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Tips and Tricks

3 tips to help you cycle safely this spring

Stay safe & have a ton of fun riding all season long

Woman on a bikeYou barely have to get your wheels turning to brainstorm the benefits of cycling. It’s a great way to be physically active outdoors (or indoors, on a stationary bike or trainer). It’s a form of active transportation that is cost-effective and environmentally friendly.

It’s an all-ages activity that is fun for the whole family, including little ones in an age-appropriate bike seat or trailer. You can explore new areas and cover more ground than if you were walking. Finally, it’s a lifelong skill that helps develop balance, spatial awareness, muscle tone and endurance.

With May 17th being National Bike to Work Day, here are some tips from Cycling Canada to make your recreational cycling experiences safe and enjoyable:

Helmets are a must

Cyclists of all ages should wear a bike helmet during every ride. Luckily, helmets now come in a variety of cool-looking styles and colours, especially for kids. Any helmet that has taken the impact from a fall or spill should be replaced with a new one.

A helmet should be worn level, not tilted back or forward. As a sizing test, place your fingers flat against your forehead, above your eyebrow. If you can fit more than two fingers in the space between your eyebrow and the bottom edge of the helmet, the helmet is too small. Conversely, a helmet is too large if it fits loosely and allows your head to move around within it.

The straps should always be fastened snugly enough to prevent the helmet from shifting around on your head. The side straps should create a “V” shape just below each ear. Only one finger should be able to fit between the chin strap and your chin.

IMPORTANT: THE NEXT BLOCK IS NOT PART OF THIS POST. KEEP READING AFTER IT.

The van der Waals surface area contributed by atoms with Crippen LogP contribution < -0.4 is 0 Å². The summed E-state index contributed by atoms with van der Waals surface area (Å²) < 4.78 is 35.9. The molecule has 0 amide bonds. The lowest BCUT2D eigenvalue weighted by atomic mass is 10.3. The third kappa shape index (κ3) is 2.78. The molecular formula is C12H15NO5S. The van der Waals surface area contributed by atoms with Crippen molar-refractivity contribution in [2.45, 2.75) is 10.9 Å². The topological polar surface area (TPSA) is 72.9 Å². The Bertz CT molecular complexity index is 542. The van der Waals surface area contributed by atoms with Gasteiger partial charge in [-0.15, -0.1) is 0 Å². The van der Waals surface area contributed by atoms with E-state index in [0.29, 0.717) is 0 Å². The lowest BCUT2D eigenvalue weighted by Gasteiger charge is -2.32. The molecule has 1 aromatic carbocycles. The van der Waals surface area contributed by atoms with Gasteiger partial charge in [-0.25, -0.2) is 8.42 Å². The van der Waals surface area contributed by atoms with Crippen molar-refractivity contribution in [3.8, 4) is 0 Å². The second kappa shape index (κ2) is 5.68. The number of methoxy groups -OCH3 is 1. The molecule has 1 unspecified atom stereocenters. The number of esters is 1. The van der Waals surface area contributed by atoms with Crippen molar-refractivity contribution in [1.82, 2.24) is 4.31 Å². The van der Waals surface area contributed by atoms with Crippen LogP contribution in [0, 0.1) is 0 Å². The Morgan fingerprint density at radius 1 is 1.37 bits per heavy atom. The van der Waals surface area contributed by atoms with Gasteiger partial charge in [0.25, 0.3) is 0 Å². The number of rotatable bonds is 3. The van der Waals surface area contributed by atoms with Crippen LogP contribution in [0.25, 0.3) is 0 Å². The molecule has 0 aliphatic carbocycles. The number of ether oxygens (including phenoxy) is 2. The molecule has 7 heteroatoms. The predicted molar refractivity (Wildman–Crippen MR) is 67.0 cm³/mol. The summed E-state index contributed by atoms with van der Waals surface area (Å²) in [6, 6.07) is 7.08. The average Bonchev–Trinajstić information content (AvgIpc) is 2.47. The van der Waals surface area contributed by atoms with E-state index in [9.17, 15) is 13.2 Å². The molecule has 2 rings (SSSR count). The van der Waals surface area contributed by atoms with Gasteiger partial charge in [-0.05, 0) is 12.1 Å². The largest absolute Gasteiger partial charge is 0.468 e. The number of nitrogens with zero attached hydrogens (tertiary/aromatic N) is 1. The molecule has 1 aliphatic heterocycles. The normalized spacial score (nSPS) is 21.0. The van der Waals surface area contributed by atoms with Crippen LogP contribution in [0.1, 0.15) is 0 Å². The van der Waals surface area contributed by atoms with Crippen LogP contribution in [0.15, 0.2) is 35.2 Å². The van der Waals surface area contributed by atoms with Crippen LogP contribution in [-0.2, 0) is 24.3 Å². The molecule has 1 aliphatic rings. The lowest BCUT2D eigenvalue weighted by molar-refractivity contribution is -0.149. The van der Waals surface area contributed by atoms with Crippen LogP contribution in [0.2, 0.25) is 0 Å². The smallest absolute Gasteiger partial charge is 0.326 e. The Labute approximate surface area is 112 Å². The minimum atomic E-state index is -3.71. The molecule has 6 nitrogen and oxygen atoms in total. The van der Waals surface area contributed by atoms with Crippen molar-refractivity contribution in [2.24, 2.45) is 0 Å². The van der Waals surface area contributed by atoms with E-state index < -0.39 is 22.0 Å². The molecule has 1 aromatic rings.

smiling people bikingDon’t get your signals crossed

Just like cars, cyclists must signal their intentions before making a turn. A left-hand turn is indicated by an outstretched left arm. There are two accepted ways to show an upcoming right-hand turn. The more traditional option is to lift the left arm, bent at a 90-degree angle, like a letter “L”. An alternate right-turn signal is to extend the right arm, just as a car’s signal blinks on the side of the turn it will be making. To warn motorists that you will be stopping, bend your left arm at a downward 90-degree angle with your hand open.

Cyclists are expected to ride on the road, not the sidewalk. This helpful video from the Manitoba Cycling Association uses video game-inspired graphics to illustrate the correct practices for cycling alongside vehicles.

Let it ride

For further guidance about how to cycle safely and effectively, the CAN-BIKE program offers instruction at a variety of progressive levels. CAN-BIKE courses may be offered through your local community association, municipal department, service group or independent instructor. CAN-BIKE graduates report that they are more confident navigating through traffic and use their bikes more frequently after completing a course.

For more information, visit cyclingcanada.ca.

Are you ready for the first-ever Community Better Challenge?

Check out the Apple App Store or Google Play and download the new ParticipACTION app and start tracking your minutes. Track minutes through the app starting May 31st to be automatically counted toward your community score. The more you track, the greater chance your community has of winning! Find out more here.

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